Thomas Shipboy
Stefan Bielinski

Thomas Shipboy came to Albany during the 1750s. He was a Scottish trader who followed the British army to fight the Seven Years War. He was born about 1730 in Colraine, Loudonbery, Ireland. In time, a brother and at least one nephew joined him in America.

By 1757, he had settled in Albany where his partnership with Robert Henry advertized "broadcloths of all sorts and colors" for sale at Dr. Van Dyck's in Albany. In the years that followed, he established himself in Albany as a cloth merchant and specialty importer who counted among his clients the city government as well as Sir William Johnson.

He married young widow Anna Williams Van Vechten in 1765. Over the next decade, the marriage produced at least two children. The family lived on Court Street and Shipboy later purchased a store on State Street and one or two city lots as well.

By the mid-1760s, he was an Albany mainstay. Business made him quite wealthy but also susceptible to market fluctuations which more than once left him in debt to the point of insolvency. Johnson's agency and some government contracts aided in his recovery. Primarily an importer, he appears to have maintained a business connection with Robert Henry and also with John Shipboy - his brother or nephew.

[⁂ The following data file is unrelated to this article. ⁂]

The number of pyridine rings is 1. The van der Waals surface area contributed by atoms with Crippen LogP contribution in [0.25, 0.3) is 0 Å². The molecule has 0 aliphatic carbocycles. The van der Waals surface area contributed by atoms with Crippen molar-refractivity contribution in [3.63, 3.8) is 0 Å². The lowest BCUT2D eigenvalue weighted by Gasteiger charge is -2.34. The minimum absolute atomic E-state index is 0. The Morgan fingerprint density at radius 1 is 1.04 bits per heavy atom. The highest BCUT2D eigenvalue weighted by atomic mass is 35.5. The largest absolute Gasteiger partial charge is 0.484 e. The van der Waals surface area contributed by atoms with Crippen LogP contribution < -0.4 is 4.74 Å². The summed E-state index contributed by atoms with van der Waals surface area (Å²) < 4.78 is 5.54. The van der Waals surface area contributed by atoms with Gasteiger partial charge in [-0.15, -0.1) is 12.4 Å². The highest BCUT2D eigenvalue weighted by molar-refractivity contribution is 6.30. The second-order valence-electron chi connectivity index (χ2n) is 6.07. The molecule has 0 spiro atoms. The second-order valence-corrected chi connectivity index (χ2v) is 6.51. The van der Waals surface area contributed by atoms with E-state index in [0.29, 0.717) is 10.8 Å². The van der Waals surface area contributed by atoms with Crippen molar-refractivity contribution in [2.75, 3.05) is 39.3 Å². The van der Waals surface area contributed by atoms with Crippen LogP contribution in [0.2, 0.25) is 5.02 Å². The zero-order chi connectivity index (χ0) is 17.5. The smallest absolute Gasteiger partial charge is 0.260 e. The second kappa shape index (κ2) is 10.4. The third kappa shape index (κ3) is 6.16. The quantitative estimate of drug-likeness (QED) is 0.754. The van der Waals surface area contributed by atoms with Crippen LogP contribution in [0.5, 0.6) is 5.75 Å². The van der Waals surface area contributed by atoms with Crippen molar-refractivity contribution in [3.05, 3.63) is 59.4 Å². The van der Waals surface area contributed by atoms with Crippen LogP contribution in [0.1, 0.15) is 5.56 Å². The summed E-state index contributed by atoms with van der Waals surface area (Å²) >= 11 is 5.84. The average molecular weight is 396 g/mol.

In 1766, he stood with other Albany people in opposition to the Stamp Act when he signed the constitution of the Albany sons of liberty. In 1767, he was a member of an Albany militia company. With the coming of war with Britian, he managed to avoid conflict with the Albany revolutionaries and even was permitted to post bonds for recently arrived Scots living in the area. At this point, his wartime activities are unclear! In 1779, his property assessment identified him as an active and successful merchant.

After the war, he was a member of a reconstituted Albany Presbyterian church. During the 1790s, he was conducting business from a store at 56 State Street. Besides the Henrys, he also was the partner of Schenectady native William Van Ingen.

Called an "eminent merchant," Thomas Shipboy died on October 10, 1797 and was buried the next day.



the people of colonial Albany The life of Thomas Shipboy is CAP biography number 5686. This profile is derived chiefly from family and community-based resources.

In April 1822, the newspaper reported that some silver plate stolen from his house in 1778 was found by someone plowing on the "West Hill." Printed in Annals of Albany, 7:157.

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first posted: 5/30/02